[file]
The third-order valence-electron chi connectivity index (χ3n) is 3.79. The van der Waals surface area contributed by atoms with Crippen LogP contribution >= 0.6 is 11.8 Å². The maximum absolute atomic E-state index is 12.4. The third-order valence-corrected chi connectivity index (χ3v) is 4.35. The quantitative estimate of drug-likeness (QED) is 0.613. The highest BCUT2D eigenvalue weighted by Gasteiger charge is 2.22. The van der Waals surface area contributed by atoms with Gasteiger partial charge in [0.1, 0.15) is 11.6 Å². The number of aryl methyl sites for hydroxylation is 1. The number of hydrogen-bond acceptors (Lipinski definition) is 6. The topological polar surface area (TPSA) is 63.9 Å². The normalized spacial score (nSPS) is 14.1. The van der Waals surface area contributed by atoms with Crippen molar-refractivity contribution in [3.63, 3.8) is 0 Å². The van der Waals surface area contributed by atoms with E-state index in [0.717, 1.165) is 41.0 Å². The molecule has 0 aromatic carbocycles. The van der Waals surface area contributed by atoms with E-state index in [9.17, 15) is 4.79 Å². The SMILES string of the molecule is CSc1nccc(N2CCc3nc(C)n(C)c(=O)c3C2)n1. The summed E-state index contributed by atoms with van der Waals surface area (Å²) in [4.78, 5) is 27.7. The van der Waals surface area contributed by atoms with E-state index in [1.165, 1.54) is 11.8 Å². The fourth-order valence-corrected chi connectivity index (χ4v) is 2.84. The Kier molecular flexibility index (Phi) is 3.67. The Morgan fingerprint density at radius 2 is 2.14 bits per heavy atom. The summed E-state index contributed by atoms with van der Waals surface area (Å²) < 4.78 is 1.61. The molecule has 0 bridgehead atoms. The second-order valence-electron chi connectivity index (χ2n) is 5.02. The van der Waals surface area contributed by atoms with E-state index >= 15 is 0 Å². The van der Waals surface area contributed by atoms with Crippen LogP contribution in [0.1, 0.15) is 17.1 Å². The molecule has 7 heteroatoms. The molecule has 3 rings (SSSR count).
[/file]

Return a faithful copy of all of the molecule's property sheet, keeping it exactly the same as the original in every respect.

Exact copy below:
The third-order valence-electron chi connectivity index (χ3n) is 3.79. The van der Waals surface area contributed by atoms with Crippen LogP contribution >= 0.6 is 11.8 Å². The maximum absolute atomic E-state index is 12.4. The third-order valence-corrected chi connectivity index (χ3v) is 4.35. The quantitative estimate of drug-likeness (QED) is 0.613. The highest BCUT2D eigenvalue weighted by Gasteiger charge is 2.22. The van der Waals surface area contributed by atoms with Gasteiger partial charge in [0.1, 0.15) is 11.6 Å². The number of aryl methyl sites for hydroxylation is 1. The number of hydrogen-bond acceptors (Lipinski definition) is 6. The topological polar surface area (TPSA) is 63.9 Å². The normalized spacial score (nSPS) is 14.1. The van der Waals surface area contributed by atoms with Crippen molar-refractivity contribution in [3.63, 3.8) is 0 Å². The van der Waals surface area contributed by atoms with E-state index in [0.717, 1.165) is 41.0 Å². The molecule has 0 aromatic carbocycles. The van der Waals surface area contributed by atoms with E-state index in [9.17, 15) is 4.79 Å². The SMILES string of the molecule is CSc1nccc(N2CCc3nc(C)n(C)c(=O)c3C2)n1. The summed E-state index contributed by atoms with van der Waals surface area (Å²) in [4.78, 5) is 27.7. The van der Waals surface area contributed by atoms with E-state index in [1.165, 1.54) is 11.8 Å². The fourth-order valence-corrected chi connectivity index (χ4v) is 2.84. The Kier molecular flexibility index (Phi) is 3.67. The Morgan fingerprint density at radius 2 is 2.14 bits per heavy atom. The summed E-state index contributed by atoms with van der Waals surface area (Å²) < 4.78 is 1.61. The molecule has 0 bridgehead atoms. The second-order valence-electron chi connectivity index (χ2n) is 5.02. The van der Waals surface area contributed by atoms with E-state index >= 15 is 0 Å². The van der Waals surface area contributed by atoms with Crippen LogP contribution in [0.1, 0.15) is 17.1 Å². The molecule has 7 heteroatoms. The molecule has 3 rings (SSSR count).